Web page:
Course: Culture of Eastern European Countries

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Course title Culture of Eastern European Countries
Course code KAP/KUVE
Organizational form of instruction Lecture + Seminar
Level of course Bachelor
Year of study not specified
Semester Summer
Number of ECTS credits 6
Language of instruction Czech
Status of course Compulsory, Compulsory-optional
Form of instruction Face-to-face
Work placements This is not an internship
Recommended optional programme components None
  • Šanc David, PhDr. Ph.D.
  • Baštář Leichtová Magdaléna, PhDr. Ph.D.
  • Lupták Burzová Petra, Mgr. Ph.D.
  • Brozman Dušan, M.A.
Course content
1. Development of East European art and culture 2. Development of Russian culture and art 3. Development of Avant-garde in the 1910s and 1920s 4. Culture and art in propaganda and politics 5. Art in the 1960s - 1980s in Eastern Europe 6. Key figures in the 20th century coming from Eastern Europe (Brancusi, Kupka, Kandinsky) 7. Impact of East European art in the West since WW II 8. Eastern vs Western art - similarities and differences

Learning activities and teaching methods
Lecture supplemented with a discussion, Seminar
  • Undergraduate study programme term essay (20-40) - 30 hours per semester
  • Contact hours - 26 hours per semester
  • Preparation for an examination (30-60) - 60 hours per semester
  • Preparation for comprehensive test (10-40) - 40 hours per semester
professional knowledge
No particular prerequisites specified.
learning outcomes
After passing the course, students will have basic knowledge of the culture and art in Eastern Europe. They will be able to: - identify basic features of easter-European coltural area and to define them - identify characteristics of particular cultural areas within eastern-European area, compare them and contextualize them (cultural, linguistic, societal and political contexts) - analyze works by major figures of eastern-European cultural region, to identify their specific features and classify them
teaching methods
Lecture supplemented with a discussion
assessment methods
Combined exam
Seminar work
Recommended literature
  • Barghoorn, F. C. - Firedrich, P. W. Cultural Relations and Soviet Foreign Policy. World Politics, Vol. 8, No. 3 (Apr., 1956), pp. 323-344Frederick C. Barghoorn: Soviet Cultural Diplomacy since Stalin.. Russian Review, Vol. 17, No. 1 (Jan., 1958), pp. 41-55.
  • Deltcheva, R. New Tendencies in Post-Totalitarian Bulgaria: Mass Culture and the Media.. Europe-Asia Studies, Vol. 48, No. 2 (Mar., 1996), pp. 305-315.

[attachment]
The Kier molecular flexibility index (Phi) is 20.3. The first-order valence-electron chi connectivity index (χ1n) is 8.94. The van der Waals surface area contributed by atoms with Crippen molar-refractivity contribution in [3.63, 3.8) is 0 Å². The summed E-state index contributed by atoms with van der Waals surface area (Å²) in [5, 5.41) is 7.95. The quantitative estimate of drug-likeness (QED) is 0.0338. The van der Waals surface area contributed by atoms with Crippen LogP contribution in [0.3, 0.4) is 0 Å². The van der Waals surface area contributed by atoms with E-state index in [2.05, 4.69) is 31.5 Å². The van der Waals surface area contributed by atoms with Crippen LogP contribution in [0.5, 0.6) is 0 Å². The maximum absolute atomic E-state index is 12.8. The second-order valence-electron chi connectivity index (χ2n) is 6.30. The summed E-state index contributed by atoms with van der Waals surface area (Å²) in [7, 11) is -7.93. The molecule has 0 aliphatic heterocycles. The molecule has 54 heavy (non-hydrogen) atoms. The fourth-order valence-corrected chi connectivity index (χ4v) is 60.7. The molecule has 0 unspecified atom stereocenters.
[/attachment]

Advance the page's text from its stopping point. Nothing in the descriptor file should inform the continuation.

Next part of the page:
• Dobujinsky, M. V. The St. Petersburg Renaissance.. Russian Review, Vol. 2, No. 1 (Autumn, 1942), pp. 46-59.
  • Egbert, D. D. Politics and the Arts in Communist Bulgaria.. Slavic Review, Vol. 26, No. 2 (Jun., 1967), pp. 204-216.
  • Grover, S. R. The World of Art Movement in Russia.. Russian Review, Vol. 32, No. 1 (Jan., 1973), pp. 28-42.
  • Keller, H. H. Art and Culture.. The Slavic and East European Journal, Vol. 31, Thirtieth Anniversary Issue (1987), pp. 165-175.
  • Lewin, P. Polish-Ukrainian-Russian Literary Relations of the Sixteenth-Eighteenth Centuries: New Approaches.. The Slavic and East European Journal, Vol. 24, No. 3 (Autumn, 1980), pp. 256-269.
  • Lyubimov, L. D. The Art of the Ancient Rus. Moscow, 1996.
  • Olszewski, A. K. Polish Art and Architecture 1890-1980.. The World Art Group., 1985.
  • Paikert, G. C. Hungarian Foreign Policy in Intercultural Relations, 1919-1944.. American Slavic and East European Review, Vol. 11, No. 1 (Feb., 1952), pp. 42-65.
  • Zachwatowicz, J. Polish Architecture. Arkady, 1967.

Study plans that include the course
Faculty Study plan (Version) Branch of study Category Recommended year of study Recommended semester
Faculty of Philosophy and Arts European Cultural Studies (10-3) Philosophy, theology 1 Summer
Faculty of Philosophy and Arts International Relations and East European Studies (11-5) Social sciences 3 Summer
Faculty of Philosophy and Arts European Cultural Studies (10-3) Philosophy, theology 1 Summer